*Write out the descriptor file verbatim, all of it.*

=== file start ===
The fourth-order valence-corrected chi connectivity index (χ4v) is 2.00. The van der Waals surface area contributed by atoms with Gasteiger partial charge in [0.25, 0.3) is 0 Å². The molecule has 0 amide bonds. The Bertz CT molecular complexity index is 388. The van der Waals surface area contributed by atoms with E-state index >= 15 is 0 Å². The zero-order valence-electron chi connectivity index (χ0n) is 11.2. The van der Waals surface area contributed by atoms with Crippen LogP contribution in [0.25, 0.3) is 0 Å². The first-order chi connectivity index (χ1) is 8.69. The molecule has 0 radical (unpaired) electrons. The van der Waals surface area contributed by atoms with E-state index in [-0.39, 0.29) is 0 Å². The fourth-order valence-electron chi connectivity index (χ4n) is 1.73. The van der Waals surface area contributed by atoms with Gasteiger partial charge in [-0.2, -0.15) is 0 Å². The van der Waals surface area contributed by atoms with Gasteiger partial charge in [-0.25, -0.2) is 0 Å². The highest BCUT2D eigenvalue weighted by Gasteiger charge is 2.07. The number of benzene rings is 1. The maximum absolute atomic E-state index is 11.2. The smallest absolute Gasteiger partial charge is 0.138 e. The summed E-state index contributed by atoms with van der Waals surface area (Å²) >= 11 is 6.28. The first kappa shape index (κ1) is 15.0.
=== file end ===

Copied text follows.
The fourth-order valence-corrected chi connectivity index (χ4v) is 2.00. The van der Waals surface area contributed by atoms with Gasteiger partial charge in [0.25, 0.3) is 0 Å². The molecule has 0 amide bonds. The Bertz CT molecular complexity index is 388. The van der Waals surface area contributed by atoms with E-state index >= 15 is 0 Å². The zero-order valence-electron chi connectivity index (χ0n) is 11.2. The van der Waals surface area contributed by atoms with Crippen LogP contribution in [0.25, 0.3) is 0 Å². The first-order chi connectivity index (χ1) is 8.69. The molecule has 0 radical (unpaired) electrons. The van der Waals surface area contributed by atoms with E-state index in [-0.39, 0.29) is 0 Å². The fourth-order valence-electron chi connectivity index (χ4n) is 1.73. The van der Waals surface area contributed by atoms with Gasteiger partial charge in [-0.2, -0.15) is 0 Å². The van der Waals surface area contributed by atoms with Gasteiger partial charge in [-0.25, -0.2) is 0 Å². The highest BCUT2D eigenvalue weighted by Gasteiger charge is 2.07. The number of benzene rings is 1. The maximum absolute atomic E-state index is 11.2. The smallest absolute Gasteiger partial charge is 0.138 e. The summed E-state index contributed by atoms with van der Waals surface area (Å²) >= 11 is 6.28. The first kappa shape index (κ1) is 15.0.